Monday, November 26, 2012
“Jesus answered, ‘My kingdom does not belong to this world. If my kingdom belonged to this world, my attendants would be fighting to keep me from being handed over to the Jews. But as it is, my kingdom is not here.’ So Pilate asked him, ‘Then you are a king?’ Jesus answered, ‘You say I am a king.’” John 18: 36-37a
A question: if you were made king of your country for one day, what would you do or change with your power? I suspect that many of us would make abortion illegal, or stop bullying, or give everyone a job. Perhaps we would make ourselves comfortable for a day or bask in our riches and opulence before we had to relinquish the throne. Maybe even some of us would seek to right as many wrongs and injustices before our opportunity left us.
As Catholics we just celebrated the last Sunday of the liturgical year and the Feast of Christ the King of the Universe. And it really got me thinking yesterday about being a king and all that implies; the power, the responsibility, the authority, the temptation to pride, selfishness and greed that certainly must accompany such wealth and opportunity. What would you or I do in this circumstance? And what would happen if we were not just king for a day, but for a lifetime? And what if we weren’t just figureheads like most current European monarchies, but we had the absolute power once granted to kings? Would we be as noble and charitable as the saintly kings of old, or would we be like the horrible kings of history that were little more than diabolical dictators?
What about Jesus? He is the King of kings and Lord of lords? He is God: all-knowing, all-powerful. He is not just king of the world, but king of the universe. He is the creator and ruler of all the living and the dead, of all the earth, in the heavens and under the earth. And what does He do with that power? He became one of us and died for us in our place so that we would know of His unconditional love and mercy and have the opportunity to get to heaven one day. He took His greatness and lowered Himself to become like us in all things but sin, so that He could raise us up to Himself through His death and resurrection. Amazing!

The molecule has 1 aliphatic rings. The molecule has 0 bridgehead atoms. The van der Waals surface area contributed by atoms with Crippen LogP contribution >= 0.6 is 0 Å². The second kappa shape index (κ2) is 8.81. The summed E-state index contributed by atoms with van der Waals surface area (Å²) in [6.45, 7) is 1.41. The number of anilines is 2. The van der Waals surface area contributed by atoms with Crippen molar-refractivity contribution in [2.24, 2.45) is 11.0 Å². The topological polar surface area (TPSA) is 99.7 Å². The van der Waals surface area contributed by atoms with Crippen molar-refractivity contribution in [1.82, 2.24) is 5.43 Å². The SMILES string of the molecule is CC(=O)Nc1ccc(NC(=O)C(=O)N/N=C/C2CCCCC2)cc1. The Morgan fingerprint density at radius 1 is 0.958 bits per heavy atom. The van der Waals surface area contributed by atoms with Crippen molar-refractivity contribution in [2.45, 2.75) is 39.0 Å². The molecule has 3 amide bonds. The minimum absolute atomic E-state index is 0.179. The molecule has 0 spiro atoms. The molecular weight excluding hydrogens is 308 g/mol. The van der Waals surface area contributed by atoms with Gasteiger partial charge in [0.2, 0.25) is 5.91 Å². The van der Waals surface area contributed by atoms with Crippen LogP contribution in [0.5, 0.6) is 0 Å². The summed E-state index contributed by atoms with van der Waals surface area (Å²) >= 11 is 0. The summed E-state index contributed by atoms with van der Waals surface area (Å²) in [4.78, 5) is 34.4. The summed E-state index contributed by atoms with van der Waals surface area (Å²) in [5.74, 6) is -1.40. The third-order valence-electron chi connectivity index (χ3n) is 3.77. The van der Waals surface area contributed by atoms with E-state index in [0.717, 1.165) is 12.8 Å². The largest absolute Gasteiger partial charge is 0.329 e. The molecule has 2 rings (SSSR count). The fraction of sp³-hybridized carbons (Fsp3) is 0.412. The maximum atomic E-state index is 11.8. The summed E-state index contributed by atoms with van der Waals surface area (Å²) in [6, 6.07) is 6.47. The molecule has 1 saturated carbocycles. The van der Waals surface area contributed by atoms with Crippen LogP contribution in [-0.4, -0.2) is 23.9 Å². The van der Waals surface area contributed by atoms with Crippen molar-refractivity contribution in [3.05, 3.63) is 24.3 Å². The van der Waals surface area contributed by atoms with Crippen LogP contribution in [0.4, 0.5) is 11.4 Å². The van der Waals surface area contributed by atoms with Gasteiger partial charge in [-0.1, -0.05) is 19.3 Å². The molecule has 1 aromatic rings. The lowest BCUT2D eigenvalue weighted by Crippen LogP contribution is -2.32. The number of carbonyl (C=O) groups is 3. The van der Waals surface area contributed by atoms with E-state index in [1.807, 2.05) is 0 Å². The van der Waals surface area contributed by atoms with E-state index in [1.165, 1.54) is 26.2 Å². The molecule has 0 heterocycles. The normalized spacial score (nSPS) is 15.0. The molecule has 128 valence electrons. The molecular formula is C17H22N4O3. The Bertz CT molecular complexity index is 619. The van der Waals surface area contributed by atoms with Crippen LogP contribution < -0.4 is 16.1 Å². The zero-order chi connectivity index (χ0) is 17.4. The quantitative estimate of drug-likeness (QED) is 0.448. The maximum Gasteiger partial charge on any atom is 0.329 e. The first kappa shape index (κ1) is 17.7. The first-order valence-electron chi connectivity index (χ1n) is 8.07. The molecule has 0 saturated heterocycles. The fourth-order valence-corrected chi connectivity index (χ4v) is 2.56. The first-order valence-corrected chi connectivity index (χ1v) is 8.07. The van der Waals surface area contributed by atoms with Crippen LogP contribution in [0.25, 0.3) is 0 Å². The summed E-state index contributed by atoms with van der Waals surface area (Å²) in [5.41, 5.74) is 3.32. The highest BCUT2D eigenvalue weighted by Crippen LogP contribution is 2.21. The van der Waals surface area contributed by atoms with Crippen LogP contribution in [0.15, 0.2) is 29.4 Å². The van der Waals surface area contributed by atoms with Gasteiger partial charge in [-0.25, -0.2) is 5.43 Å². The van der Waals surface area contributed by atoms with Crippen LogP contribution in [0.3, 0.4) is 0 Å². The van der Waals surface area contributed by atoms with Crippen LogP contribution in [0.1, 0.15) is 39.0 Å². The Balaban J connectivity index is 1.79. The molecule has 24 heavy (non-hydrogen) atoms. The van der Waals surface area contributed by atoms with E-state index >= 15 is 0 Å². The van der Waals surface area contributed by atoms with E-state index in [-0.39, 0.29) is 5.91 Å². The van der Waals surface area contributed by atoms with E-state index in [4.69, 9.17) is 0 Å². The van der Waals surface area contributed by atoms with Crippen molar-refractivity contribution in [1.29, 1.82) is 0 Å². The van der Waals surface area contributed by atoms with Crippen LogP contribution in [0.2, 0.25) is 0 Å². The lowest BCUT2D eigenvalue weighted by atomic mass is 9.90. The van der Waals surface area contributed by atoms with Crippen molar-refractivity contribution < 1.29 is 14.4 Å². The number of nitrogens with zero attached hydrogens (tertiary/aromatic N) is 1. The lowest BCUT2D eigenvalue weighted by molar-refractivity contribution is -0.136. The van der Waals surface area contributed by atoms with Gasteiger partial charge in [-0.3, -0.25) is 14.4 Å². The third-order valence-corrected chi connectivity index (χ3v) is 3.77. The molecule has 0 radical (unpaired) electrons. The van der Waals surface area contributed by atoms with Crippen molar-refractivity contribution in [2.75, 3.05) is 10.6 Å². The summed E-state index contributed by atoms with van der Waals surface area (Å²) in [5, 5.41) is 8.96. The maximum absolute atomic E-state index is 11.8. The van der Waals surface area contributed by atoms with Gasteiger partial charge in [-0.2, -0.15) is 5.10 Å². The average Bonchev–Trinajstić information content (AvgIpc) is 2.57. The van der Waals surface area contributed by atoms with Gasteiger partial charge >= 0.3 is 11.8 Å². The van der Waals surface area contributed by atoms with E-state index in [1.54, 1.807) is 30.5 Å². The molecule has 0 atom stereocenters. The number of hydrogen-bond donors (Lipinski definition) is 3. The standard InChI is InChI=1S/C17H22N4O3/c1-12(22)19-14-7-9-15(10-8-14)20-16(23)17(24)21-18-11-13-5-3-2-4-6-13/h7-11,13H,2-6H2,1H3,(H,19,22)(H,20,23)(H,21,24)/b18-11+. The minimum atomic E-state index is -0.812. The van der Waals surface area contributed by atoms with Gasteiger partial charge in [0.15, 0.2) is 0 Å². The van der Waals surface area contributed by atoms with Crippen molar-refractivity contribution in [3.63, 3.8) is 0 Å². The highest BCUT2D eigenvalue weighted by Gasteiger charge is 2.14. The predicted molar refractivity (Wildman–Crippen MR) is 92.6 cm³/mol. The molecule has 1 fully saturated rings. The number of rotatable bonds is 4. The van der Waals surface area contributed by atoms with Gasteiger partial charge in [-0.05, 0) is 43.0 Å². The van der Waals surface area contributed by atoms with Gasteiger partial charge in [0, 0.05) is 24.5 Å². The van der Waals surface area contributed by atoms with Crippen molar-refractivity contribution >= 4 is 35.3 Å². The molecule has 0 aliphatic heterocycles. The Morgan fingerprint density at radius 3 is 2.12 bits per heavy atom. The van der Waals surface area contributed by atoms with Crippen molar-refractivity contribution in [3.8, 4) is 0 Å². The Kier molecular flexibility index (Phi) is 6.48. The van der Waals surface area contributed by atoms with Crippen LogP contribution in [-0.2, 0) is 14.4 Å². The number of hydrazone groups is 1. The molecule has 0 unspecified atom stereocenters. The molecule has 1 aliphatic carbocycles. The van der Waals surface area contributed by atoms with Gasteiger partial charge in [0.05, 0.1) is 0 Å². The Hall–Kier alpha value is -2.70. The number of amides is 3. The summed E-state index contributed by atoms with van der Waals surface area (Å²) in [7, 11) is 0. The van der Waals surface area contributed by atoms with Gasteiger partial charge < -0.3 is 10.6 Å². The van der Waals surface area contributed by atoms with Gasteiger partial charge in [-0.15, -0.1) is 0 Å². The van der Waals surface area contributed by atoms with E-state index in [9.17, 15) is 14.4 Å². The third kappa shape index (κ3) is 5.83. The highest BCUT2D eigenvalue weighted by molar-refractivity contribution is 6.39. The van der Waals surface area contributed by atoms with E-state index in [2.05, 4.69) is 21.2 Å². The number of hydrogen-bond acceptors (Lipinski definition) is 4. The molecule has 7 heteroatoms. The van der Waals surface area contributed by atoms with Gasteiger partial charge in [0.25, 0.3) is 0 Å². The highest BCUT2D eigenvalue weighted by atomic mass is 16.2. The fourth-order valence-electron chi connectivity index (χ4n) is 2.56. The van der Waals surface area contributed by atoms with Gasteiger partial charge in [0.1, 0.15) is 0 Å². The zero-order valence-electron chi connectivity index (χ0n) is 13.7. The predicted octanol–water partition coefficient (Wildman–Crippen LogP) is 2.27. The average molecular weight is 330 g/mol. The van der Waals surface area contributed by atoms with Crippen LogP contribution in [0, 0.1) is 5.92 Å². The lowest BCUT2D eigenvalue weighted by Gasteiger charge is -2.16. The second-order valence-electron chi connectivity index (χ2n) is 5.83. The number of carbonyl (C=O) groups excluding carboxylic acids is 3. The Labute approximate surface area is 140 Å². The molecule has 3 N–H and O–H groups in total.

So Jesus is the king of the universe. I think most Christians are fine with this. I mean, we all know we need to be saved and we all know there are things in the universe bigger than us and our physical or intellectual powers. We do not stand much a of a chance against the forces of nature or the complexities of outer space. And so in some instances, it is quite easy to allow Christ to be the king of all that. But can we allow Christ to be the king of our hearts? To me, this is the bigger question because in our own hearts we like to have a sense of control. We like to hold the reins and chart the course of our own lives, don’t we? We don’t like anyone telling us what to do, or where to go. We like making our own decision, for good or for bad. It’s relatively easy to let God have control of things we don’t have control over, but when it comes to letting go of the things we are holding onto, that is another question.
What things are we holding onto? Perhaps it is our future: where we will go to college, where we will live, where we will work or what our vocation in life might be? Maybe it is a relationship that is bringing us down? We can all be tempted to hold onto our hurts, pains or sins. Jesus wants control of our hearts. He wants to guide us, leads us and draw us into the greatness that He has created us for. But He will not force us. He will keep knocking, keep inviting, keep asking. But He has given us the power to refuse His love, refuse His leadership, refuse His greatness. Instead we can choose to stumble along in our blindness, pretending to be the king of our own heart, pretending we are in control, pretending we know what is best for us. This day let us truthfully examine our hearts to the deepest parts and let go of anything that is not under the kingship of Jesus and place our lives completely under His lover, protection and mercy, trusting that He knows us better than ourselves. In this will we find true happiness and in this will our lives achieve greatness.
Dear Jesus, today I make You my King. Today I allow You complete control and reign over my entire heart and over all aspects of my life: past, present and future. May I live as Your faithful follower all the days of my life. Amen.